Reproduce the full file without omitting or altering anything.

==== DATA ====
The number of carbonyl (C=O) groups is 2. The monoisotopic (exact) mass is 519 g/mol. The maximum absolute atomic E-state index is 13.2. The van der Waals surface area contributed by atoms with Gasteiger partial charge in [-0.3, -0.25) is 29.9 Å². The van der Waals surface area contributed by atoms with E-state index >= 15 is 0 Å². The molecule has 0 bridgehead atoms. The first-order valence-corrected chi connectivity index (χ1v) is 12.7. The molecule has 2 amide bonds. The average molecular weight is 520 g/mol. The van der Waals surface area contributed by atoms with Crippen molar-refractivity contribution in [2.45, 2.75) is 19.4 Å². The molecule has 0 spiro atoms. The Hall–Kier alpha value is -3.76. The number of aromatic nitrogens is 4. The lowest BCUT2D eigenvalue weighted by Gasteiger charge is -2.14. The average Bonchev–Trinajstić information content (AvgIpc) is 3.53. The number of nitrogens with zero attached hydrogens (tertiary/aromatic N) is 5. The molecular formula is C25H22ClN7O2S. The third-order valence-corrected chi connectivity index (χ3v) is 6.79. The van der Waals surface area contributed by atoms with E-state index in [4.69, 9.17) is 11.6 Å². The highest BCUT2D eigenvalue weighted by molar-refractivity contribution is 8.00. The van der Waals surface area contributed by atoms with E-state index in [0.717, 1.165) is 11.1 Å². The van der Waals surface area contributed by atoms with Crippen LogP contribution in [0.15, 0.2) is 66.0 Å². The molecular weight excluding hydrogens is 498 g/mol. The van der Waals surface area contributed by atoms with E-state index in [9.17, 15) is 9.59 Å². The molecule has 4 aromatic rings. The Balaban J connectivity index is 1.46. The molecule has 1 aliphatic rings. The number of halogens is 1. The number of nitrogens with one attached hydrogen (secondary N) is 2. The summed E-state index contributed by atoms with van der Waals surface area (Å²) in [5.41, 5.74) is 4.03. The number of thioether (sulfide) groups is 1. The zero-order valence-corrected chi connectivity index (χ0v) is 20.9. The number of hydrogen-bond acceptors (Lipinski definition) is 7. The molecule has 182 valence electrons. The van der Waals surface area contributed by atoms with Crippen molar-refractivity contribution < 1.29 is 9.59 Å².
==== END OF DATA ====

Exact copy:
The number of carbonyl (C=O) groups is 2. The monoisotopic (exact) mass is 519 g/mol. The maximum absolute atomic E-state index is 13.2. The van der Waals surface area contributed by atoms with Gasteiger partial charge in [-0.3, -0.25) is 29.9 Å². The van der Waals surface area contributed by atoms with E-state index >= 15 is 0 Å². The molecule has 0 bridgehead atoms. The first-order valence-corrected chi connectivity index (χ1v) is 12.7. The molecule has 2 amide bonds. The average molecular weight is 520 g/mol. The van der Waals surface area contributed by atoms with Crippen molar-refractivity contribution in [2.45, 2.75) is 19.4 Å². The molecule has 0 spiro atoms. The Hall–Kier alpha value is -3.76. The number of aromatic nitrogens is 4. The lowest BCUT2D eigenvalue weighted by Gasteiger charge is -2.14. The average Bonchev–Trinajstić information content (AvgIpc) is 3.53. The number of nitrogens with zero attached hydrogens (tertiary/aromatic N) is 5. The molecular formula is C25H22ClN7O2S. The third-order valence-corrected chi connectivity index (χ3v) is 6.79. The van der Waals surface area contributed by atoms with E-state index in [4.69, 9.17) is 11.6 Å². The highest BCUT2D eigenvalue weighted by molar-refractivity contribution is 8.00. The van der Waals surface area contributed by atoms with E-state index in [0.717, 1.165) is 11.1 Å². The van der Waals surface area contributed by atoms with Crippen LogP contribution in [0.15, 0.2) is 66.0 Å². The molecular weight excluding hydrogens is 498 g/mol. The van der Waals surface area contributed by atoms with E-state index in [9.17, 15) is 9.59 Å². The molecule has 4 aromatic rings. The Balaban J connectivity index is 1.46. The molecule has 1 aliphatic rings. The number of halogens is 1. The number of nitrogens with one attached hydrogen (secondary N) is 2. The summed E-state index contributed by atoms with van der Waals surface area (Å²) in [5.41, 5.74) is 4.03. The number of thioether (sulfide) groups is 1. The zero-order valence-corrected chi connectivity index (χ0v) is 20.9. The number of hydrogen-bond acceptors (Lipinski definition) is 7. The molecule has 182 valence electrons. The van der Waals surface area contributed by atoms with Crippen molar-refractivity contribution < 1.29 is 9.59 Å².